The Magic Question ... How Much is it Worth?

It's always tricky to answer that question precisely as price may vary over time. It is important to understand that two identical items might sell for very different prices depending on; who the seller is, where the object is sold, the timing, the provenance, etc. Even though, it's is reasonable to believe that past prices will make a great prediction on average, of future prices.  

The Secret to Evaluating Objectively

Simply saying you have a jar makes it nearly impossible to know how much it's worth. It helps to say that it's a pottery cookie jar, but there is still a lot of information missing. By adding a picture there is a much better sense of the item but if there are no visible marks to help identify the model or manufacturer, an objective evaluation still cannot be made. The secret to properly identifying a vintage or antique item is to gather as much information as possible and use multiple resources to definitively identify the item and determine its value.

1. Use the appropriate Antiques Promotion Canada forum to ask questions and post photos. Someone in the community – a dealer or another collector, may be able to provide information about your object (the style, the maker, its age, etc.). In fact, had you posted a picture of this cookie jar, we’re confident you would already have your answer that it is a Little Chef cookie jar by Shawnee Pottery.

2. Reference Books are one of the best ways to find complete information about an object. There are general books like “Kovel's Antiques & Collectibles Price Guide” and “Schroeder's Antiques Price Guide,” although this has few photos but lists lots of objects. For beginners, we recommend more illustrated price guides such as “Millers Antiques Price Guide” (lots of colour pictures) or even better for Canadians, “The Unitt's Canadian Price Guides” with black and white photos from antique shops all over Canada. There are also books on all kinds of specialized subjects. If you have multiple objects in the same category, it would be wise to invest in such a book. You can find these books at shows from specialized dealers, on eBay, AbeBooks or Please see our book review section for links to books with Canadian connections.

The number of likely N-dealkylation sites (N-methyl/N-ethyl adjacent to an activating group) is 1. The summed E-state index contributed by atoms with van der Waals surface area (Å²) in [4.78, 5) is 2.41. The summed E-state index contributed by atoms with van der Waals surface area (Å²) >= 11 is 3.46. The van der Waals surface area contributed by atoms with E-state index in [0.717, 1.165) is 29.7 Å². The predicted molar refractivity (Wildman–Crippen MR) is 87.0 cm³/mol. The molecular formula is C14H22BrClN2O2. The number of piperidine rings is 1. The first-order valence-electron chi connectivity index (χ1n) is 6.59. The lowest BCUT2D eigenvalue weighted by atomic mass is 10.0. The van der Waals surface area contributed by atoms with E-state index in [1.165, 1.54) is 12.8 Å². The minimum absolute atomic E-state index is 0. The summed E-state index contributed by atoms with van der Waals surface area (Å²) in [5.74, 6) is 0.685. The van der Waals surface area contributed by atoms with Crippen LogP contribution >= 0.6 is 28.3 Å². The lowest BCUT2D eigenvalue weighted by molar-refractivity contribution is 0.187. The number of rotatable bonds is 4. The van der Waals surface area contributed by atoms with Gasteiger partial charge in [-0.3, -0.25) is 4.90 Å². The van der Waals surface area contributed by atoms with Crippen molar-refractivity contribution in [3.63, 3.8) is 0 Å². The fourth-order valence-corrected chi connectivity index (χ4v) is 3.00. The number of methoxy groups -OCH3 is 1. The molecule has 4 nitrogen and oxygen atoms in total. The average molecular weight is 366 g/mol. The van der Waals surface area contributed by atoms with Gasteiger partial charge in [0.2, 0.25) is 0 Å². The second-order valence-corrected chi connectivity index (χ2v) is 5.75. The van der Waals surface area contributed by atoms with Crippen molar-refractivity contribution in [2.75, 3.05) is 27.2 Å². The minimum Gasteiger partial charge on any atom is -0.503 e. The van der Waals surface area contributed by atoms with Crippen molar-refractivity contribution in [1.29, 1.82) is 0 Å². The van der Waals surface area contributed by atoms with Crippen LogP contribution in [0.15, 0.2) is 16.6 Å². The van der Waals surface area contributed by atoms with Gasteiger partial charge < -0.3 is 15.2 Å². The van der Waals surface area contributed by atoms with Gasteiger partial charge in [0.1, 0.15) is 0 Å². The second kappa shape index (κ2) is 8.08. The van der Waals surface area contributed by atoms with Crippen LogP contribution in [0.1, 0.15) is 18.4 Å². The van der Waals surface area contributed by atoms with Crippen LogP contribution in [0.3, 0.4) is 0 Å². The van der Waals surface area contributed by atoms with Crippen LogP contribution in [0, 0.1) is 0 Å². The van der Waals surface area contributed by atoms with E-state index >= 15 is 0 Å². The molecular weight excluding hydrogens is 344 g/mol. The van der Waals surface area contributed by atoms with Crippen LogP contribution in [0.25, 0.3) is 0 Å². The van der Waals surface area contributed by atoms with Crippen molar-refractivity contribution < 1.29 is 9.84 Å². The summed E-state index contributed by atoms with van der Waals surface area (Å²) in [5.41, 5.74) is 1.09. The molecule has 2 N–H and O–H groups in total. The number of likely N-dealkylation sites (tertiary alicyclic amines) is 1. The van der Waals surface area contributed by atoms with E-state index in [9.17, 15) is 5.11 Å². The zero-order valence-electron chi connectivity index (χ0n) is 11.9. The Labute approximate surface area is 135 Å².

Books with no pictures will discuss Shawnee Pottery and probably list a “Little Chef” cookie jar, but based on the little information in our example, it is unlikely you would find it. On the other hand, specialized books on cookie jars would be the best way to identify your cookie jar, as they are most likely to have a picture of it.

3. Researching on the Internet can produce extraordinary results or be very disappointing. Good luck! In general, information presented can be incomplete and/or very hard to find. We recommend you use Google but you need to have some idea what you are looking for. Sometimes a Google Image search can provide great results. We also recommend trying an eBay search, which is one of the easiest and best free search tools available. Yet another resource is, also free and easy to find more expensive antiques auction results.

A Google search using “cookie jar chef” would be inconclusive because of how prevalent these words are on the Internet. However, an eBay search using the same keywords would provide more interesting results. When we tested this search, there was one Shawnee Little Chef cookie jar out of the 95 items on the eBay search. Furthermore, there were three Shawnee Little Chef cookie jars in the 295 completed items found. Note that search results for completed eBay auctions will vary because only the last two weeks of auction data is accessible. The same is true for current auctions or “Buy it Now” opportunities

Determining the Price

When you have an accurate description of your object, finding its value is relatively simple. 

1.   For small objects that are relatively common, which is more than 99.5% of items, eBay is generally a great solution. Completed items from the past two weeks often provide a reasonable evaluation. In our example, there were three Shawnee “Little Chef” cookie jars that sold on eBay but only one is identical with the same colour. It sold for $55. It's possible that during another week, an identical cookie jar will sell for more or less than $55 but it gives us a good idea of its commercial potential.

2.   For small but very rare objects, auction results are often needed. You can order specialized auction catalogues on AbeBooks or on eBay.

3.   For furniture, books with value guides are generally reliable although the suggested values are sometimes too high. Rely on your market experience to adjust the suggested prices to something more realistic. If you have little or no experience, we suggest going to a local auction to see how much similar items sell for. Online classifieds are also a good source of information, though not necessarily a good indicator of price.

Good Luck!